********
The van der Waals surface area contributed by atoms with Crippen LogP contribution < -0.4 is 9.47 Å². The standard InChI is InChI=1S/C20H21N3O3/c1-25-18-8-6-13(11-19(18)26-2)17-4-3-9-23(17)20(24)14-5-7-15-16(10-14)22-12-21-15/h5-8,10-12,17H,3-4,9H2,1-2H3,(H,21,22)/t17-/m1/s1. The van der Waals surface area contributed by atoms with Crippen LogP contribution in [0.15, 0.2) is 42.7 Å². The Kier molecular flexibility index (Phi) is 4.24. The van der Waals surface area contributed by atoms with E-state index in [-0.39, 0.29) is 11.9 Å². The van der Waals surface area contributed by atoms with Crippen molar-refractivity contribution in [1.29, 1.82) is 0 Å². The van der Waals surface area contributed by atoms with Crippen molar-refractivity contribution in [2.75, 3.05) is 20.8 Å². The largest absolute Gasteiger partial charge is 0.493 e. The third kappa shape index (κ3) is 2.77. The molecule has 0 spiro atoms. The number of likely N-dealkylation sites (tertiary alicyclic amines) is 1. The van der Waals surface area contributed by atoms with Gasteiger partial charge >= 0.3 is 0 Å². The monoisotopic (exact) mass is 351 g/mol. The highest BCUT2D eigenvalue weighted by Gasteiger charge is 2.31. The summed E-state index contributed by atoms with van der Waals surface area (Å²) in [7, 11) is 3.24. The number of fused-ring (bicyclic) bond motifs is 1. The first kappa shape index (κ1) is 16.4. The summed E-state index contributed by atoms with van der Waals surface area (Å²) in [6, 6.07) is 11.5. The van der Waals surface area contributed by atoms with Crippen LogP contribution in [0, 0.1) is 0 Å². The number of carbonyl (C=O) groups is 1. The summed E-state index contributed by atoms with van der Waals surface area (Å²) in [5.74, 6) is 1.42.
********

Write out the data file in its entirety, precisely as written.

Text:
The van der Waals surface area contributed by atoms with Crippen LogP contribution < -0.4 is 9.47 Å². The standard InChI is InChI=1S/C20H21N3O3/c1-25-18-8-6-13(11-19(18)26-2)17-4-3-9-23(17)20(24)14-5-7-15-16(10-14)22-12-21-15/h5-8,10-12,17H,3-4,9H2,1-2H3,(H,21,22)/t17-/m1/s1. The van der Waals surface area contributed by atoms with Crippen LogP contribution in [0.15, 0.2) is 42.7 Å². The Kier molecular flexibility index (Phi) is 4.24. The van der Waals surface area contributed by atoms with E-state index in [-0.39, 0.29) is 11.9 Å². The van der Waals surface area contributed by atoms with Crippen molar-refractivity contribution in [1.29, 1.82) is 0 Å². The van der Waals surface area contributed by atoms with Crippen molar-refractivity contribution in [2.75, 3.05) is 20.8 Å². The largest absolute Gasteiger partial charge is 0.493 e. The third kappa shape index (κ3) is 2.77. The molecule has 0 spiro atoms. The number of likely N-dealkylation sites (tertiary alicyclic amines) is 1. The van der Waals surface area contributed by atoms with Gasteiger partial charge >= 0.3 is 0 Å². The monoisotopic (exact) mass is 351 g/mol. The highest BCUT2D eigenvalue weighted by Gasteiger charge is 2.31. The summed E-state index contributed by atoms with van der Waals surface area (Å²) in [7, 11) is 3.24. The number of fused-ring (bicyclic) bond motifs is 1. The first kappa shape index (κ1) is 16.4. The summed E-state index contributed by atoms with van der Waals surface area (Å²) in [6, 6.07) is 11.5. The van der Waals surface area contributed by atoms with Crippen LogP contribution in [0, 0.1) is 0 Å². The number of carbonyl (C=O) groups is 1. The summed E-state index contributed by atoms with van der Waals surface area (Å²) in [5.74, 6) is 1.42.